Welcome to our new web site!

To give our readers a chance to experience all that our new website has to offer, we have made all content freely avaiable, through October 1, 2018.

During this time, print and digital subscribers will not need to log in to view our stories or e-editions.

Memorial Medical Center’s pastoral care program continues with new leadership; volunteers needed

Posted

“We are blessed to be a blessing,” said Lonnie Briseño, the new director of Memorial Medical Center’s (MMC) Pastoral Care Department (PCD).

Pastoral care is part of MMC’s effort “to take care of all four aspects of what it means to be a human,” Briseño said, including the heart, mind, body and soul. The program “brings God’s love and compassion daily to all our patients here,” he said.

“At Memorial Medical Center, our primary goal is to provide our patients with quality care, to the very best of our abilities,” said MMC CEO John Harris. “As such, pastoral care has always played a vital role in patient care. Whether helping patients on their path to recovery or counseling families and friends going through the grieving process for a lost loved one, pastoral care provides a calm and reassuring presence to all who enter our facilities. Meeting the spiritual needs of our patients is fundamental to the healing process and we are grateful for Lonnie Briseño at MMC.” 

Briseño became PCD director last August after the retirement of Rev. Dr. Margaret Short, who started the program at MMC 26 years ago. Pastoral care is available for all MMC patients, regardless of faith. The MMC chapel is open to patients, families and hospital staff. Except for Briseño, all PCD participants are volunteers.

“It’s what we do,” said volunteer chaplain Brian Harvey, pastor of Bethel Second Baptist Church in Las Cruces.

Harvey recently joined PCD and makes weekly visits to MMC patients, family members and staff who are “in need of compassion (and) support,” he said. “You’re doing what the Lord requires.” Harvey has lived in Las Cruces for eight years and in New Mexico for 34 years. He is the former chaplain of the Albuquerque Police Department.

During each hospital visit, “I’ve picked up a gem,” Harvey said, “people I’ve really connected with.”

Pastor Emeritus John Powell of the First Evangelical Free Church has been an MMC volunteer chaplain for 42 years and helped start PCD.

The program has been “significant for the hospital and the community,” Powell said. And the transition in leadership from Short to Briseño “has been gratifying as well,” he said.

“Unique gifts from God” helped to build the department, Powell said, and Briseño and volunteer pastors and others are now rebuilding it after Covid-19 stopped hospital visits.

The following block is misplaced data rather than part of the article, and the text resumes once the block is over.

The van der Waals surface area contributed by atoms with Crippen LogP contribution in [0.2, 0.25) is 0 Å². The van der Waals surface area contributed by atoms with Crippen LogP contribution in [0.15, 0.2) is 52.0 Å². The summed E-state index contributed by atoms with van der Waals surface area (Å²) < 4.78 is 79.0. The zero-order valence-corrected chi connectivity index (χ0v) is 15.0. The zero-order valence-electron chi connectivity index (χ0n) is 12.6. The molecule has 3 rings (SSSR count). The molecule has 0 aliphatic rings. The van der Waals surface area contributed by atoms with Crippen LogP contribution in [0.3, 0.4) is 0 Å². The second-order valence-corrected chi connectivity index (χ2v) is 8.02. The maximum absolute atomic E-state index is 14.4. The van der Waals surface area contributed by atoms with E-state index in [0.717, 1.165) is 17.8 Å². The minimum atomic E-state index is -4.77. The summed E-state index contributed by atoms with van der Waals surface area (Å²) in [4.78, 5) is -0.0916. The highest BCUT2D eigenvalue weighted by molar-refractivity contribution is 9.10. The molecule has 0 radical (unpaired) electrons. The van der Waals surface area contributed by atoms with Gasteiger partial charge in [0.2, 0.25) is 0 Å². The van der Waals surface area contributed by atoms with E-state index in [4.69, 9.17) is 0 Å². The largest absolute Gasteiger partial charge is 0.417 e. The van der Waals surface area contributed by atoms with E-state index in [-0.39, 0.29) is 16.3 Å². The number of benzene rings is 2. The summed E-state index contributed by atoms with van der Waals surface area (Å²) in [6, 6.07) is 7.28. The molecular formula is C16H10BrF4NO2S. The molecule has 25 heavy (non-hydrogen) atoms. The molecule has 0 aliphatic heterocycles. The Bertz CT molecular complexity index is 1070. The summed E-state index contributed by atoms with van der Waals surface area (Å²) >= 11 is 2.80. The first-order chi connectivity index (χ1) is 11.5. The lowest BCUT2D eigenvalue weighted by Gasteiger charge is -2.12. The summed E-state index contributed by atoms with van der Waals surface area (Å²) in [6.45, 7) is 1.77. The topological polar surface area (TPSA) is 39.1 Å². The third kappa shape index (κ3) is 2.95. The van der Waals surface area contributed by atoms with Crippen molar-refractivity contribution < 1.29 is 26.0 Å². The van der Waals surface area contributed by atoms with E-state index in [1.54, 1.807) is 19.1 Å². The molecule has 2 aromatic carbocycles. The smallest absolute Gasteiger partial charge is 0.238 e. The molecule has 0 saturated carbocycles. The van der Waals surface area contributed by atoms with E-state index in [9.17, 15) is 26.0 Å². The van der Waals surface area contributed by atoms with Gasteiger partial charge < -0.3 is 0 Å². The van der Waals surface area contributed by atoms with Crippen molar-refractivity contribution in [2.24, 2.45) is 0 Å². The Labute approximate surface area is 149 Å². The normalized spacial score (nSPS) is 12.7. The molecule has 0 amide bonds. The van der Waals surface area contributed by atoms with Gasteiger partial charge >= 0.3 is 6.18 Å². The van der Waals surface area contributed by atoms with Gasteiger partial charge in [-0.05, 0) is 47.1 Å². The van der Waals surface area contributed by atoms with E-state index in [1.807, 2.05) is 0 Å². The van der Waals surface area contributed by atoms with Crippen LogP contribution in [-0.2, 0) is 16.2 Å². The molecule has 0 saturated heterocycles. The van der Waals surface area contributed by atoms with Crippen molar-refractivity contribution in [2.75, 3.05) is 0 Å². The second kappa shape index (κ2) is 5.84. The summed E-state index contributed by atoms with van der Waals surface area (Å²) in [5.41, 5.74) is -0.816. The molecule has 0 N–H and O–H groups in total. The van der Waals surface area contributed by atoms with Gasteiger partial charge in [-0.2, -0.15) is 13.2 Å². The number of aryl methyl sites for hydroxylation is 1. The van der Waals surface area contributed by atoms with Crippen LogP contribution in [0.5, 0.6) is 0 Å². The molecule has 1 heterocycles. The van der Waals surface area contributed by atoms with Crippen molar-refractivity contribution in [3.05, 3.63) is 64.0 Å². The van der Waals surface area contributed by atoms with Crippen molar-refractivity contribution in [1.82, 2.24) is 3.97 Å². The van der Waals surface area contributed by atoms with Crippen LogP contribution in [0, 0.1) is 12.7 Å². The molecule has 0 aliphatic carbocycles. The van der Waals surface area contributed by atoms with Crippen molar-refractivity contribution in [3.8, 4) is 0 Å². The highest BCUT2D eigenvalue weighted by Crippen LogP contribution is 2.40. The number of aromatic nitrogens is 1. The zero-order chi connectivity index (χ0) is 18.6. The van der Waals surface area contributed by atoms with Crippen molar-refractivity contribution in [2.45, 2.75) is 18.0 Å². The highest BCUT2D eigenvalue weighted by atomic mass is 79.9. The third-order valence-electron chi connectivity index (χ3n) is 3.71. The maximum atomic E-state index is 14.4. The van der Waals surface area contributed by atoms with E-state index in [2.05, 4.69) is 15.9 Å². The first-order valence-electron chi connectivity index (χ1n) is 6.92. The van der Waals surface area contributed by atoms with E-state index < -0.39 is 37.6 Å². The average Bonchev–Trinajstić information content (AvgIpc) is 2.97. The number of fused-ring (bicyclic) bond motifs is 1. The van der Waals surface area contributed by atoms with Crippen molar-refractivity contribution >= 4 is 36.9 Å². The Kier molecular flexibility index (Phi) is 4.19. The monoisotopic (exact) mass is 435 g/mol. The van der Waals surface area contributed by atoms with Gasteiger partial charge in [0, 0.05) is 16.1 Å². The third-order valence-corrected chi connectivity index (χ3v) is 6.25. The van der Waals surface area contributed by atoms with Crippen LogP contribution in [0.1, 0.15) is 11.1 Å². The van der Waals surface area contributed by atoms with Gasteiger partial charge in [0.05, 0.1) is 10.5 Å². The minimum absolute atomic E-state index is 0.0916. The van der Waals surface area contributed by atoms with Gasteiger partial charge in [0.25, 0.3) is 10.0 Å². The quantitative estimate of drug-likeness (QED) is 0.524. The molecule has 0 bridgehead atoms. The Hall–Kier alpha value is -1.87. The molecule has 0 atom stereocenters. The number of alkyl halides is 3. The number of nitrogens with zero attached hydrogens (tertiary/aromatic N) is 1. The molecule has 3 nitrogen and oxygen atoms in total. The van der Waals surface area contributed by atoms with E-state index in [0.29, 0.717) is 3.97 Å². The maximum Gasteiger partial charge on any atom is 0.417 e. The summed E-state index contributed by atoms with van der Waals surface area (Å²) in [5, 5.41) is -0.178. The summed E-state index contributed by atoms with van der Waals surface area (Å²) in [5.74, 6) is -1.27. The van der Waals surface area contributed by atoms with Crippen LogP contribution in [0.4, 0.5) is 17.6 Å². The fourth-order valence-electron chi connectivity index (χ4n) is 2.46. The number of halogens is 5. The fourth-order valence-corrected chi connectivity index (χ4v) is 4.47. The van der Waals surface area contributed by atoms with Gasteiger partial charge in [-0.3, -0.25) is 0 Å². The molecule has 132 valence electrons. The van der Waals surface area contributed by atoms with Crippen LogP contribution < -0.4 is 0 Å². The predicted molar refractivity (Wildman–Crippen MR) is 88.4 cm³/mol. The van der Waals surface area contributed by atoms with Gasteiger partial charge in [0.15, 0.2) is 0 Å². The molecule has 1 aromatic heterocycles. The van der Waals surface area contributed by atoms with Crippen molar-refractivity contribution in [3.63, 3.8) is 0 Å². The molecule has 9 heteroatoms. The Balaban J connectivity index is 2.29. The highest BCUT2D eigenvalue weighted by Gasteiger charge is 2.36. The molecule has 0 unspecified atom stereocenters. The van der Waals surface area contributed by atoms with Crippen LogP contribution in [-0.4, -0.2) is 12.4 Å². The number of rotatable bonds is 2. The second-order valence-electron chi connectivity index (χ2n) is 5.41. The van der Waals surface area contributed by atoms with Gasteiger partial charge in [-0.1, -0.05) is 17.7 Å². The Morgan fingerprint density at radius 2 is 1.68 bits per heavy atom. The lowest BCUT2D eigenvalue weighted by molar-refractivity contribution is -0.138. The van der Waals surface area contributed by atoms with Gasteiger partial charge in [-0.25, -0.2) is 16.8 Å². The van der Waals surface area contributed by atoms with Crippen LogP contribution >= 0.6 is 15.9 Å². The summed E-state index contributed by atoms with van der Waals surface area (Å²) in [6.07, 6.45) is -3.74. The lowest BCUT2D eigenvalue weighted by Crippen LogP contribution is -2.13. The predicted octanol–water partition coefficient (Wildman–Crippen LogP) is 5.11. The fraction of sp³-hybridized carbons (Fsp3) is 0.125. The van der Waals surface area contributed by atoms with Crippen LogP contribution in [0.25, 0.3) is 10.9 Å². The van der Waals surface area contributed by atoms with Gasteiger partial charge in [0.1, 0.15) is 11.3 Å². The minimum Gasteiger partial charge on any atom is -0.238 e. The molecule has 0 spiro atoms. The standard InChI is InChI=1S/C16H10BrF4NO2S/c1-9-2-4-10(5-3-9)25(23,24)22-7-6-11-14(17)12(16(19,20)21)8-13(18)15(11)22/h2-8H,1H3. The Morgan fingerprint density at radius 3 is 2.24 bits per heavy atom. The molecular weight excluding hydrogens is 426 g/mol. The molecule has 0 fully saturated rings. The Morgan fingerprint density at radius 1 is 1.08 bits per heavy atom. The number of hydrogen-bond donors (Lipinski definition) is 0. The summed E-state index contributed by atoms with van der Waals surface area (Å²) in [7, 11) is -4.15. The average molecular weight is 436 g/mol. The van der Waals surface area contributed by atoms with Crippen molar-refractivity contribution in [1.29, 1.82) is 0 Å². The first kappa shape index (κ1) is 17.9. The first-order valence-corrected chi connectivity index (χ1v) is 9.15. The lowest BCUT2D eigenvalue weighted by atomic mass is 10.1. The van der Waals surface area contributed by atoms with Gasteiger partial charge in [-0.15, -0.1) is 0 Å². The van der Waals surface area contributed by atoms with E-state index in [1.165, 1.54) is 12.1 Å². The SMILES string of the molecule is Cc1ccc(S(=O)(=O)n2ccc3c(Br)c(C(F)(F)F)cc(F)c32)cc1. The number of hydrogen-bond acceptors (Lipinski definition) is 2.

“I’m glad to see that it’s continuing,” Powell said, adding that hospital staff “has been positively affected all these years” by the program, as well as patients and family members who are dealing with traumatic experiences and in need of palliative care.

Because he, Briseño and others in the program are Spanish speakers, Powell said, volunteer chaplains have been able to minister to patients and families in their first language.

“Patients appreciate someone with a badge who is accepted by the hospital to come and speak to them privately,” he said.

MMC’s volunteer pastors “provide an inspired word to help (patients) know they’re not alone, to be able to bring God to them in a difficult time,” said Roman Catholic eucharistic minister Ray Reta, who has been volunteering with the program for the past four months.

“I’ve never really done this type of ministry before,” he said. “I didn’t know what to expect.”

Reta said he has “very thankful” for the experience and appreciates that MMC incorporates spiritual care along with seeing to the physical needs of patients.

“The staff here has been really incredible, very accommodating,” Reta said.

“I’m blessed to rub shoulders with people who bring compassion and love to others,” Briseño said. “It changes you. It gives you a different perspective.”

Briseño came to the pastoral care program “by the grace of God,” he said. After losing two family close members, dealing with the sick and dying was something he wanted to avoid.

“God has a sense of humor,” he said. “Here’s where I went.”

PCD has five active volunteer chaplains and 40 total volunteers, Briseño said. He wants to add 10 more chaplains and more lay visitors.

Volunteer chaplains would be on call twice a month and available to come to the hospital as requested, Briseño said.

Anyone interested in being a lay visitor should work through his or her church to apply, he said. He or she is subject to a background check and must complete an online orientation program and hospital visit and be available to visit patients one day a week.

To volunteer and for more information, contact Briseño at 575-521-5579.

Visit www.mmclc.org/pastoral-care.